In an effort to raise public awareness about the oral health of our pets, February has been designated as “Pet Dental Health Month” by the American Veterinary Medical Association (AVMA). While it may seem “normal” for our pets to have “doggy breath,” odor originating from an animal’s mouth is as abnormal as odor from our own mouths.
Take a minute to look into your pet’s mouth. You should see white, smooth, shiny teeth not loose teeth, broken teeth or teeth covered with plaque. Just like we clean our teeth through brushing and flossing, our pets benefit from these same habits and rely on us to care for their oral hygiene.
Dental care has three specific areas of interest – what happens above the gums; what happens below the gums and what happens within the pet’s body. A quality dental cleaning addresses all of these concerns. It requires anesthesia to thoroughly clean both under the gums as well as to check for solid, strong tooth roots.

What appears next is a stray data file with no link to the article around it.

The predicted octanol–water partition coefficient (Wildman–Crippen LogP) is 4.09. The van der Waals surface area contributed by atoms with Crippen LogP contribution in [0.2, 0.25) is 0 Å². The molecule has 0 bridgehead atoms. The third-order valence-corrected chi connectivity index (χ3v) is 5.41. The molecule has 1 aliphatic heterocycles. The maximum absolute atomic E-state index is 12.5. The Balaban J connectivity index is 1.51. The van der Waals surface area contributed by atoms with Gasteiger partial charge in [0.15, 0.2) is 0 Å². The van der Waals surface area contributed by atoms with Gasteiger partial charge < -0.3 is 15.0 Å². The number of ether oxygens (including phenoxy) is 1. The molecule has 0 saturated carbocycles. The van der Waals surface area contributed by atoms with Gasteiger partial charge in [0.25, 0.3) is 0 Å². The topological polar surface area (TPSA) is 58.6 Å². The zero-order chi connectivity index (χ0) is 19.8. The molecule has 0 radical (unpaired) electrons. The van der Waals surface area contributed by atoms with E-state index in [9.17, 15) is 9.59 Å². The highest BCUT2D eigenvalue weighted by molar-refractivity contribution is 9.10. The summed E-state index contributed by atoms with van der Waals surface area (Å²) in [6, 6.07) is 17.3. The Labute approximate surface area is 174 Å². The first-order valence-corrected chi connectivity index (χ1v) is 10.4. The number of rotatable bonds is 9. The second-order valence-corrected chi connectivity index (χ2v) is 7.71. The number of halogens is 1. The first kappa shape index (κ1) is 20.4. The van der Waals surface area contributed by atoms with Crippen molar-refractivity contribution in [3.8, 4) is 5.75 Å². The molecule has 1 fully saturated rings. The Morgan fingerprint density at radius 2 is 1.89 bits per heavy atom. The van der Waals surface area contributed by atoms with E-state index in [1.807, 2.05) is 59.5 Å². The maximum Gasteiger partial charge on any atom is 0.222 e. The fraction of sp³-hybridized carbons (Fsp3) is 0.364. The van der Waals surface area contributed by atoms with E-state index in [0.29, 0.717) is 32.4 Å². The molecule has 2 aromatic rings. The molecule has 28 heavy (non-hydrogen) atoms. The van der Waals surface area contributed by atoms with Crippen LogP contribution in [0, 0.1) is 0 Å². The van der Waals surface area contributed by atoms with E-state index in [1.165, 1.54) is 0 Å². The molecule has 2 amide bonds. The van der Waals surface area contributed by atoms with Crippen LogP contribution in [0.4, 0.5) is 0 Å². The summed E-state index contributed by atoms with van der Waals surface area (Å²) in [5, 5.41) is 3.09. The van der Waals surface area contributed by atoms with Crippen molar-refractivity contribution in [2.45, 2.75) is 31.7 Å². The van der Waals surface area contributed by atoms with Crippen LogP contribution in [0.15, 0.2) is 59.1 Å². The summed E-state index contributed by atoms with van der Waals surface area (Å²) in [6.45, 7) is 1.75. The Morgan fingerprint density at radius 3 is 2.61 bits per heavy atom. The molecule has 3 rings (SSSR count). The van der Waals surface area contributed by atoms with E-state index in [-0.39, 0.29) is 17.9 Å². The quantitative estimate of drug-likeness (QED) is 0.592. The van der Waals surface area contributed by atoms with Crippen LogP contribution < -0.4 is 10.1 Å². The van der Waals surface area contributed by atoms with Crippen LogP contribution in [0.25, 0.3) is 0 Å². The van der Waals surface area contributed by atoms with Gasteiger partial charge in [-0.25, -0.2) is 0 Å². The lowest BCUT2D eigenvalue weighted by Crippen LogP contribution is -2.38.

Poor dental hygiene can lead to problems that may appear to be unrelated to dental health. The most common problems are heart disease due to long-term infection as well as changes within the liver. Proper cleaning lessens the risk of developing these secondary changes and should be a part of your pet’s routine health care.